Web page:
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  • Panificio I 12, 1-2
  • Pompei
  • Colonia Veneria Cornelia Pompeianorum
  • Italy
  • Campania
  • Naples
  • Pompei



  • The Italian Database is the result of a collaboration between:

    MIBAC (Ministero per i Beni e le Attività Culturali - Direzione Generale per i Beni Archeologici),

    ICCD (Istituto Centrale per il Catalogo e la Documentazione) and

    AIAC (Associazione Internazionale di Archeologia Classica).

  • AIAC_logo logo

Summary (English)

  • In this bakery, the fourth and final campaign took place in the mill-room, around the oven and in the room housing the mixing/kneading machine. The elements uncovered this year have provided evidence for a far more reliable chronology, and unified the excavations in all three rooms.
    The original phase of the house – not yet dated – was only glimpsed in the mill-room with the discovery of a cistern-head. After a first collapse of the vault, the cistern was filled in. During these first phases there was a channel running the length of the house.
    The bakery was only installed in a later phase, in the Tiberian era (terminus post quem 22 A.D. provided by a coin find). In its first phase, the bakery comprised two mills and a shop/workshop. The setting up of the bakery required some structural changes: two rooms were converted into a single space, a column substituting the razed wall. It is likely that the room to the south-east of the mills housed the kneading machine at this time. The oven, without a partition wall, was situated in the back of the house, and to the south there was a garden.

    Around about the time of the 62/63 A.D. earthquake, the restructuring work came to a halt in order to make the necessary repairs to the mill-room. There, two rooms were excavated down to the levels of the earlier eruptions, perhaps in order to check on the state of the foundations following the quake. Subsequently, a third mill was added to the north of the first two, following the obliteration of the shop/workshop facing onto the via dell’Abbondanza. The mill-room was altered by the addition of a column. To the south, the garden was obliterated and in its place a latrine, a room for the kneading machine, a collection point for rainwater and possibly an animal stall were created. The oven was enlarged, perhaps rebuilt, with the construction of a partition wall, which required an alteration in the line of the small drainage channel. To the north, plumbing relating to a lead boiler in the new oven was added.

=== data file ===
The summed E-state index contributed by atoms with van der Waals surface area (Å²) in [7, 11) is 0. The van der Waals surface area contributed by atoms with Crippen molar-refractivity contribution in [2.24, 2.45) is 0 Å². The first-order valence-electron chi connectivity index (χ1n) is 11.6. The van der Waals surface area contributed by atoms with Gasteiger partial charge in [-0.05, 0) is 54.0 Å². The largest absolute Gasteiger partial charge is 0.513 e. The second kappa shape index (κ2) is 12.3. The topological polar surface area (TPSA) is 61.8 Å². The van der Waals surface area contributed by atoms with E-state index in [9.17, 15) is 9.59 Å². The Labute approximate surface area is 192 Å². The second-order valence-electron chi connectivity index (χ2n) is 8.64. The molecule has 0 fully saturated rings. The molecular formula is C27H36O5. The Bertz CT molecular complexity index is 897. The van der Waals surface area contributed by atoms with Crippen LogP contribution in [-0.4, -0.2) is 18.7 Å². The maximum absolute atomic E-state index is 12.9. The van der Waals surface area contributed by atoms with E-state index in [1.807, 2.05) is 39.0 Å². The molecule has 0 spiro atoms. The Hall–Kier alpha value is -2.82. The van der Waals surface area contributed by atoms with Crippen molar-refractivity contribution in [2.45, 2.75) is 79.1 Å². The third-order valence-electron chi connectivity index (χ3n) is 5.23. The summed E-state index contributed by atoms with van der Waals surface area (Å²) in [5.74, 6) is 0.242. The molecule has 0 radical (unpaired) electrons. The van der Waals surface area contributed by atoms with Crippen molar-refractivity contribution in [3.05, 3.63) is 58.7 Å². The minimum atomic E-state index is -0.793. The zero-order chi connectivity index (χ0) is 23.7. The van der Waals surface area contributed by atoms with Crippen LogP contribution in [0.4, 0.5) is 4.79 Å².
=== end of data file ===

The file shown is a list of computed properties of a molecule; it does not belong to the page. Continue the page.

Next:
The final phase, probably in the second half of the 70s A.D., saw a new increase in the bakery’s milling capacity: the dividing wall between the main room and room 3 was demolished and a fourth mill was added, but without the usual basalt floor. Perhaps at the same moment, the kneading room was enlarged; the preparation tables were rearranged thus creating more places for dough preparation.

  • Nicolas Monteix - Université de Rouen 



  • Cécile Hartz - Université de Paris-I
  • Eloïse Letellier - École normale supérieure, Paris
  • Lorraine Garnier - IRAA-Université de Provence
  • Nicolas Morand - Università di Rouen
  • Olivier Mignot
  • Ophélie Candelier - Università di Rouen
  • Sandra Zanella - Université de Paris-I
  • Sanna Aho - Università di Helsinki
  • Véronique Matterne - CNRS
  • Arnaud Coutelas - ArkeMine
  • Samuele Ranucci - Università di Perugia
  • Laëtitia Cavassa - Centre Jean Bérard

Research Body

  • Centre Jean Bérard
  • Università di Rouen
  • École Française de Rome

Funding Body

  • Groupe de Recherches en Histoire


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